Sharing Simple Joys
by Kristopher Hunt
We’re thrilled to share this guest submission in celebration of Pride Month by VMBA member Kristopher Hunt. Interested in writing a guest post for Vermont Huts? Email: Dani@vermonthuts.org.
I like the simultaneous simplicity and complexity of bike packing. On the simple end we are just cruising from one cool place to the next, appreciating the day as it rolls out. On the complex end, we can spend hours planning the fine details of what and how to carry, the perfect route, and the best destination. It’s a great choose-your-own-adventure. We can make it as complicated or as simple as we’d like; two wheels and enough of the basics to get you through a night or a little more.
Bike packing is a great experience to share with other people. I’ve had the opportunity to spend quality time with some folks in a way that a typical afternoon bike ride doesn’t capture. Slow rolling over the terrain, appreciating the views, stopping for a snack or picnic, maybe getting lightly lost, arriving, setting up camp, sharing meals, swapping stories around the fire, and talking about the things we’ve learned on a bike. It’s the kind of thing that really feeds my needs for adventure and as a social creature. The connections made on those trips are special. I’ll never forget a single one, or the people I was with- each memory highlighted with humor, challenge, community, and friendship.
I discovered bike packing after making friends with the local shop folks at Vermont Bicycle Shop. I had been hanging around the shop picking up mechanic skills from the owner, Darren, and going on a lot of great rides which we lovingly refer to as “Darren’s wackadoo adventure rides.” We would typically spend the day getting semi-lost looking for ancient roads through the forest, while simultaneously suffering and very much having a good time. Eventually, the adventures were proposed as overnights. We would ride our bikes out of town from the shop and into the woods with our friends. We’d look for a lesser traveled road and then camp somewhere out in the middle of our proposed route. I didn’t have all the gear to start, as most people don’t, and the lovely thing about bike packing is that you don’t need to! You can refine over time, finding the setup that works best for you. I had a rack on the back of my borrowed fat bike at the time and I strapped a 2.5lbs cabot yogurt container to the top. I fit all I could into the container and then strapped the rest on the top and sides and across my handlebars. It was a clunky sight and a clunky ride. Many laughs were (and still are) had at the memory of my assorted belongings bouncing off my bike and down the trail like a mini yard sale.
Over the past four years I’ve been building another type of community also surrounding cycling: Pride Rides. Pride Rides is an LGBTQIA+ bicycle organization that provides a safe and welcoming space for queer people to come together, ride bikes, and build a community of queer cyclists that exists alongside the broader bike communities. We put a big emphasis on breaking down barriers in cycling that exist for queer folks. Some big ways that we accomplish this is by providing bikes for folks to use when they don’t have one, providing free cycling attire (we have an ever growing lending-gear closet), covering event fees, hosting free clinics, and advocating for inclusion in all cycling spaces. We started out with monthly mountain bike rides at locations across northern and central Vermont. At the end of the first summer we moved into fat biking and by the spring of the next year we added gravel rides to the mix. Coming out of last summer I thought, what better way to continue to create meaningful community, building relationships with our riders, than to host a bike packing adventure!?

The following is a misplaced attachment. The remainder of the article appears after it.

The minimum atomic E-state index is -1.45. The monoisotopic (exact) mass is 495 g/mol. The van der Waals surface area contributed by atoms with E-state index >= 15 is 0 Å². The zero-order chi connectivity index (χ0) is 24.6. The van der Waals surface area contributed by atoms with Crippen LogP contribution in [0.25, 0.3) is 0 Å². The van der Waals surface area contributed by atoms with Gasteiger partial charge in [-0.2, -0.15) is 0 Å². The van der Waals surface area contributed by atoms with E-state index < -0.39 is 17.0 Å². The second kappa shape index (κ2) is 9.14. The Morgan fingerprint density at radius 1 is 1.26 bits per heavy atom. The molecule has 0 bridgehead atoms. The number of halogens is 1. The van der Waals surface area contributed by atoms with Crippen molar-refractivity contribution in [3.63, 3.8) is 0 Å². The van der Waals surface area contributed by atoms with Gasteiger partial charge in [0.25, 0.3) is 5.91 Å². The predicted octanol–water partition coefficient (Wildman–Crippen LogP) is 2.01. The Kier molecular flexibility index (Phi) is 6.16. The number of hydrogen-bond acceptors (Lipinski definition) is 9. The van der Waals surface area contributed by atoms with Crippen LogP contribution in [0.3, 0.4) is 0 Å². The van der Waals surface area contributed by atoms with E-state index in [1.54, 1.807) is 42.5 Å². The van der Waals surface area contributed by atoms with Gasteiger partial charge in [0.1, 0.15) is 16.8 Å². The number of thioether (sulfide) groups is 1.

In addition to the great community building aspects, bike packing was the first subset of cycling where, when I was researching (aka scrolling instagram for inspiration), the first athlete I came across was part of the LGBTQIA community. That has never happened to me in any sport, cycling or otherwise. The typical first exposure to an image or archetype of a sport is of a cis gender heterosexual man. The people pictured riding bikes in almost every aspect of cycling I was interested in were those men. Lael Wilcox was the first woman and queer person that I saw immediately highlighted as a representative of a sport.
In September of this year, Pride Rides will be leading a beginner friendly bike packing trip to Groton State Forest, along the beautiful rail trail from Plainfield to Groton. Aside from the beautiful forest and multitude of recreation options, we chose Groton State Forest as our first trip because of the amenities they offer for camping. We booked lean-to sites which offer an existing structure for cover, which makes packing lighter and is a more accessible option. Vermont Huts also offers many great hut options in really beautiful areas of Vermont. With the creation of more huts and fun bike routes to get to them, we’ll be adding them to the list of our future bike packing destinations!
Before this blog rolls out, we will have held our first bike packing clinic to get folks ready and stoked for the adventure. Bikes, bags, and camping gear will be available, still a little limited, but there for any LBGTQIA Pride Rider to use. It will be our first multi-day event and I couldn’t be more excited to share this adventure with our riders. If you are reading this and feeling inspired to do some bike packing, I hope you’ll come out and ride with Pride Rides! (@PrideRidesVT on FB and IG)